Netflix is perceived to have a more-than-sizable library of selections. While it does not contain many of the more current releases, it does contain plenty of choices that, while obscure, may fascinate many. Here are three recommendations “off the beaten path.”
For the documentarian: “Milius” (2014)
John Milius, a Hollywood screenwriter and director, may not be a household name. Yet, he made the careers of people like George Lucas, Bryan Singer, Steven Spielberg, Francis Ford Coppola and Arnold Schwarzenegger. This documentary by directors Joey Figueroa (“Kevin Smith: Too Fat for 40”) and Zak Knutson (“Get the Gringo”) provides an informative and insightful picture of a man not born in the right time, but nonetheless dedicated to upholding the values he believed in while pursuing his cinematic passions. A self-described zen-anarchist and political conservative, he was both respected and feared by the Hollywood establishment. Covered in the film is his work on such movies as “Apocalypse Now” and “Dirty Harry” as well as his ascension to cult status with “Conan the Barbarian” and “Red Dawn.” Though he is no longer as active as he once was, he did find time to ghostwrite for “The Hunt for Red October” and co-create the HBO series “Rome.”
For the ‘So Bad It’s Good’: “G-Men From Hell” (2000)
Sometimes a movie release is so bad in every aspect that it is actually entertaining. “G-Men from Hell” falls into that category. It is directed by Francis Ford Coppola’s nephew Christopher Coppola (“Deadfall”) and based on a comic book of the same name by Michael Allred. The film follows two corrupt FBI agents, William Forsythe and Tate Donovan, who break out of hell and attempt to solve their own murder — all while staying ahead of the Devil himself, the late Robert Goulet and his minions. Most of the sets look cheap, almost everyone overacts, and the internal-world logic, as well as the logic of the characters, does not make a lot of sense. However, what prevents this story from completely failing is the commitment of the actors to the material and the charm the campiness infuses. If you enjoy B-movies and comic book films, you will definitely be more than satisfied with this romp.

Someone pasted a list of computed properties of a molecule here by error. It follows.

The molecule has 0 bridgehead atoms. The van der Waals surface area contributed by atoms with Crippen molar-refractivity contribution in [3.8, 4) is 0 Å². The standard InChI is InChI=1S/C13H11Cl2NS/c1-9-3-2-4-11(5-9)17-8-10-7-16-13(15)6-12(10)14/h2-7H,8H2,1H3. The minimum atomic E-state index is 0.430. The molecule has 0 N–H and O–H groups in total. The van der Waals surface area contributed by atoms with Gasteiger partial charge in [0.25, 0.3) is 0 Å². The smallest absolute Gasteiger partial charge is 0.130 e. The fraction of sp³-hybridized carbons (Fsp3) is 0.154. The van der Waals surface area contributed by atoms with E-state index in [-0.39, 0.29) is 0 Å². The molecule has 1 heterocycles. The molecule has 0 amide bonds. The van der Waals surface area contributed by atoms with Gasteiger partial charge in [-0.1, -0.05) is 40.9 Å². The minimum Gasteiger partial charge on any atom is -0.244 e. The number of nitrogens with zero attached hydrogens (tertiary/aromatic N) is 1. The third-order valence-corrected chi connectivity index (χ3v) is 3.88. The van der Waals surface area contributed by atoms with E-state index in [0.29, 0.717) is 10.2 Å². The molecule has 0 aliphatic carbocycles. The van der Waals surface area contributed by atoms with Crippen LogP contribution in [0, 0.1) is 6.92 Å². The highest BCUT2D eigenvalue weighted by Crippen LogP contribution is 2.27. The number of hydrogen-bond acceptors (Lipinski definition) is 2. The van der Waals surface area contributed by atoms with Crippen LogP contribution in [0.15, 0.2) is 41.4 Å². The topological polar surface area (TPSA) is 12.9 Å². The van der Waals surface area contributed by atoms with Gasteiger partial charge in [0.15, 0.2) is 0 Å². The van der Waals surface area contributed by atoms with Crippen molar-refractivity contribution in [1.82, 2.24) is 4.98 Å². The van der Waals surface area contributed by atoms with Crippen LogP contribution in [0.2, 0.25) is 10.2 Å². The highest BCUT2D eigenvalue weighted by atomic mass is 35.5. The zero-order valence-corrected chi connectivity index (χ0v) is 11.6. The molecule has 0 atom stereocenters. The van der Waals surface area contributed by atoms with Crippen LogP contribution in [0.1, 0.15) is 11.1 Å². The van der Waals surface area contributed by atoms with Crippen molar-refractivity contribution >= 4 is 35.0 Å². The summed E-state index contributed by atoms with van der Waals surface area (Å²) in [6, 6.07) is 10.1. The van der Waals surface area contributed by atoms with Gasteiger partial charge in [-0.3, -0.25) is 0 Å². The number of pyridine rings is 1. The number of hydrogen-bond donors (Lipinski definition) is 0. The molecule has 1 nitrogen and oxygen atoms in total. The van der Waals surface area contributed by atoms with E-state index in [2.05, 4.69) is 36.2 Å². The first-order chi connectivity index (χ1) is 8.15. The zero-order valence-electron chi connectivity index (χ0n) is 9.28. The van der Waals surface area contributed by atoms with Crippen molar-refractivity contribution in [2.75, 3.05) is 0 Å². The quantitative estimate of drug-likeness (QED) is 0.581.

For the conspiracy theorist: “Shooter” (2007)
Political thrillers were all the rage during George W. Bush’s presidency. While many were serious in their tone and excessively critical of the administration’s foreign policy, director Antoine Fuqua’s (“Training Day”) take on this genre was a more unorthodox approach. By exploiting the American left’s view of the War on Terror and the Bush presidency, he turned what could have easily been a Bourne Identity clone into a pulse-pounding action film. Mark Wahlberg makes the most of his role as a U.S. Army sniper looking to clear his name, while Danny Glover and Ned Beatty chew the scenery as the primary villains. Supporting cast members include Kate Mara, Rhona Mitra and Michael Pena.
Follow Collin Chersi on Twitter: @PepperChersi